Republic of Congo
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Privacy on the internet in the Republic of Congo
The internet is revolutionising social, economic, cultural and political life across the world. It has brought an avalanche of opportunities to its millions of users, and has become a tool that we cannot do without; almost all services, administrative or otherwise, depend upon it either directly or indirectly. It also contributes positively to human rights in countries like our own, especially with regard to freedom of opinion and expression as set out in Article 19 of the Universal Declaration of Human Rights and Article 19 of the Constitution of Congo.
However, measures to prevent the abuse of the internet are lacking, and the absence of these measures impacts negatively on human rights.
There are many reasons for this, including the public’s ignorance regarding its rights and how to demand them. There is also an absence of specific laws defining and punishing certain online violations of rights.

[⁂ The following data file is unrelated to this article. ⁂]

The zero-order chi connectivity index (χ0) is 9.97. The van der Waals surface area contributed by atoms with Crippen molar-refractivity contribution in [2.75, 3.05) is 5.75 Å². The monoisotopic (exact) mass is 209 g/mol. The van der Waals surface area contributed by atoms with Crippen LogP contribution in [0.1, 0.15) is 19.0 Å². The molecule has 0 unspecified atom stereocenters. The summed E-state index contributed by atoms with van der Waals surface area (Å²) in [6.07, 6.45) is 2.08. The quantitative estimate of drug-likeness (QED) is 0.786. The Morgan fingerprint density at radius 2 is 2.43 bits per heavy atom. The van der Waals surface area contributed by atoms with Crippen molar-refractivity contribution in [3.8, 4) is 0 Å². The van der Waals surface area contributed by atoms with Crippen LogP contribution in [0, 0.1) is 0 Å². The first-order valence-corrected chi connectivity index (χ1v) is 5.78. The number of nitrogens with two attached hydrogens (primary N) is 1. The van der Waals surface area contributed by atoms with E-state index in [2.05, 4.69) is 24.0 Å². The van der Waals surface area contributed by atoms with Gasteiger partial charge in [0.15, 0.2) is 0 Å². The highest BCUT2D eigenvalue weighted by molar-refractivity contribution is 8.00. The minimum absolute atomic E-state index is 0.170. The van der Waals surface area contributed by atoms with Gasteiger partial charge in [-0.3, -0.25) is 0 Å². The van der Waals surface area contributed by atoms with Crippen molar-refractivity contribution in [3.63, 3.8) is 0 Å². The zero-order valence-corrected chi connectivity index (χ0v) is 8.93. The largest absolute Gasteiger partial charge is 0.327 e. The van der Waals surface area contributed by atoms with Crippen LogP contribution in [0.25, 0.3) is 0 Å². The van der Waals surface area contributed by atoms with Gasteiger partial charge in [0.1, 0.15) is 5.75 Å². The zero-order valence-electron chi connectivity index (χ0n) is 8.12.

In this report we present some cases of human rights infringements, in particular those that relate to invasion of privacy on the internet.
Political and legislative context
The internet is governed by various laws that regulate information and communications technologies (ICTs) in the Congo. These include a 2001 law on freedom of information and communication; a 2009 law regulating the electronic communications sector; another law from 2009 which sets up a regulatory agency for the sector; and Decree No. 2010-554 (adopted in July 2010) which requires subscribers to landline and mobile telephone services to register with their identity documents, and deals with the storing of electronic communication data by service providers.
It is important to emphasise that this legal framework establishes and guarantees freedom of access to sources of information through the internet (Article 174 of the 2001 law, Article 3 of the 2009 law on electronic communications) and, by extension, freedom of expression. However, its limitations regarding the protection of privacy and of personal data should be noted. In this environment, besides criminal activity, the invasion of privacy is common practice.